Listen to UK advocates of socially responsible investing (SRI) and you’d likely believe the battle between screening and engagement had long, decisively, been won. Few companies or sectors would be automatically out-of-bounds for pension fund allocations to equities anymore. Instead, pension funds are increasingly looking to well-managed companies with responsible approaches on issues ranging from supply chain and labour rights to environmental impact.

Then, in June this year, came the decision of the $240bn (e191bn) Norwegian government (oil) pension fund to divest from Wal-Mart over alleged abuses of workers’ rights and it seemed screening was back in style.

In fact, screening as an SRI strategy had never gone away. The fact that screening has been most popular among retail funds - the so-called sandal-wearing contingent - may also have obscured the fact that it remains a going concern in continental Europe, accounting for €266bn (6%) of the European pensions market (Eurosif figures).

The figures for simple screening tend to be relatively high because of its “straightforwardness,” says the report. “It is fairly clear-cut to practice weapons or tobacco-screening on a large scale since it does not require much stock analysis.”

So it seems funds can still take one of two approaches: they can screen out companies engaged in that sector, or they can engage with sin-stock companies in the hope of making them less sinful.

“There’s quite clearly a trend towards engagement,” says Colin Melvin, director of corporate governance at Hermes, the BT pension fund, with the evidence on his side that the increase in screening is coming from the same body of pension fund managers. “There is a recognition among the largest funds that screening is hard to achieve consistently.”

It is precisely the issue of consistency that provoked the US backlash over the oil fund’s decision - not just from Wal-Mart itself but from the US ambassador to Norway Benson K Whitney.

There are two crucial issues for screeners. The first is that the more exposed the sector, often the better its corporate governance of the market leaders. You could call this Nike syndrome.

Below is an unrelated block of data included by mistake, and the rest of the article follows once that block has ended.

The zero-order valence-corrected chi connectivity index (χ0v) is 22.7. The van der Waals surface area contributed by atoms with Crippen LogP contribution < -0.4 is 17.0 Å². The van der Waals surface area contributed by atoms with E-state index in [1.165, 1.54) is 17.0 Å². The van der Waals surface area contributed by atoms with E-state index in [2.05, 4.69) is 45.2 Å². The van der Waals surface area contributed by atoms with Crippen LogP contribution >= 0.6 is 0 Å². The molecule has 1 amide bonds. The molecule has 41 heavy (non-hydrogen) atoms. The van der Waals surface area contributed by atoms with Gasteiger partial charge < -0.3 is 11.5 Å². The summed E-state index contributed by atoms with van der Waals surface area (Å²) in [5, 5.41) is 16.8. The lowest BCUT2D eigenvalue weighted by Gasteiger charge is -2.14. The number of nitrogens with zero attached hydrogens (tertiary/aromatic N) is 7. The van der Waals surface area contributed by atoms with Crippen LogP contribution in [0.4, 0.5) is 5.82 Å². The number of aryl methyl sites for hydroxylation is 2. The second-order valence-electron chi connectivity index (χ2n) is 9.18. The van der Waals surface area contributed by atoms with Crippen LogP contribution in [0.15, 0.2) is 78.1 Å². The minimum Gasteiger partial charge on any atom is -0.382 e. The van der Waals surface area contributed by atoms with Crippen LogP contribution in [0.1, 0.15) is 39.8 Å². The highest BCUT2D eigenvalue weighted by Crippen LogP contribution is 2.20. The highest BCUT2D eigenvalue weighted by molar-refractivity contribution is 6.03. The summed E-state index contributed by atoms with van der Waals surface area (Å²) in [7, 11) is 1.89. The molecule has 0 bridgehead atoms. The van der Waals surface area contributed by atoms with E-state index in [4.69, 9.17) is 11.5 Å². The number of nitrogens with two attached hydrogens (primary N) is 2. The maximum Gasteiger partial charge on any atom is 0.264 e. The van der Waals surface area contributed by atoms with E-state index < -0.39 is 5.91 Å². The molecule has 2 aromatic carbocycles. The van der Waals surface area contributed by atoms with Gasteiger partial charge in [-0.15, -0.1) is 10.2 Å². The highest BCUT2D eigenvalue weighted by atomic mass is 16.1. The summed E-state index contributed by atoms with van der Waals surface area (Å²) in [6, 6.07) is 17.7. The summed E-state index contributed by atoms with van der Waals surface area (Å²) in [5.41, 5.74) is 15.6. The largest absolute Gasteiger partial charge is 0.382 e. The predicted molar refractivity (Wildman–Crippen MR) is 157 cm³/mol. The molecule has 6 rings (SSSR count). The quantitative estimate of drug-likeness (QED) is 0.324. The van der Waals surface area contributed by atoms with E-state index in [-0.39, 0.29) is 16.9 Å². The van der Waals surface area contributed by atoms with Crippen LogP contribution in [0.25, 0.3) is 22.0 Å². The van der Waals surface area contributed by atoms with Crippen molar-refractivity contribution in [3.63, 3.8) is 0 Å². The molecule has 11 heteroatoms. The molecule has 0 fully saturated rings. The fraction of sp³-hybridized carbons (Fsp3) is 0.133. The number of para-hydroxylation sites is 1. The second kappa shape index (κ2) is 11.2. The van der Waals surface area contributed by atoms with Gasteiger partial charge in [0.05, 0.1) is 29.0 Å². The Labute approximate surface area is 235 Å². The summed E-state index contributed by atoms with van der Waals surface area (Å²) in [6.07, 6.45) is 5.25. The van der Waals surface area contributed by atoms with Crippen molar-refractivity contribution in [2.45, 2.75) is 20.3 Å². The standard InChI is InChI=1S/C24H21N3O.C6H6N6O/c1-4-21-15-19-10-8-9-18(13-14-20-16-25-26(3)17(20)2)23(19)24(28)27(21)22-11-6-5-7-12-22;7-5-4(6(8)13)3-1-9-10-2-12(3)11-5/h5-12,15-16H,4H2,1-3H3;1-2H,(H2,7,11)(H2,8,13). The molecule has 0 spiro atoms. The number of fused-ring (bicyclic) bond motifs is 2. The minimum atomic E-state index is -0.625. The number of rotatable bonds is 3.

Scan the membership of organisations such as the Ethical Trading Initiative (ETI), a private - voluntary sector partnership lobbying for ethical supply chains, and you’ll find fast-moving consumer goods (FMCG) luminaries including Gap, Tesco and Asda (a Wal-Mart company). Likewise social reporting from top-tier oil and tobacco companies.

“Governance has become rather broad among forward-thinking funds,” says Melvin. “it is more responsible ownership. it is a huge opportunity for those interested in corporate change and those interested in corporate returns.”

Conversely, less exposed equities listed in less transparent markets could well escape screening simply because information on them is so hard to come by.

In a speech made at the Norwegian Institute of International Affairs, Ambassador Whitney claimed the Norwegian oil fund, which makes recommendations on divestment to the government, disproportionately screened out US companies because the fund instigates investigations based on public reports and greater exposure increases negative publicity. Google Wal-Mart and you’ll see what he means.

“Norway found Wal-Mart unethical for allegedly discouraging unions, but the government’s pension fund stands silent about firms in its portfolio from countries in which no unions, or only state unions, are allowed,” said Whitney.

“In these countries, the workers can’t complain, there is no free news media to report violations, and no regulations to violate, so the Norwegian ethics process now ignores them.”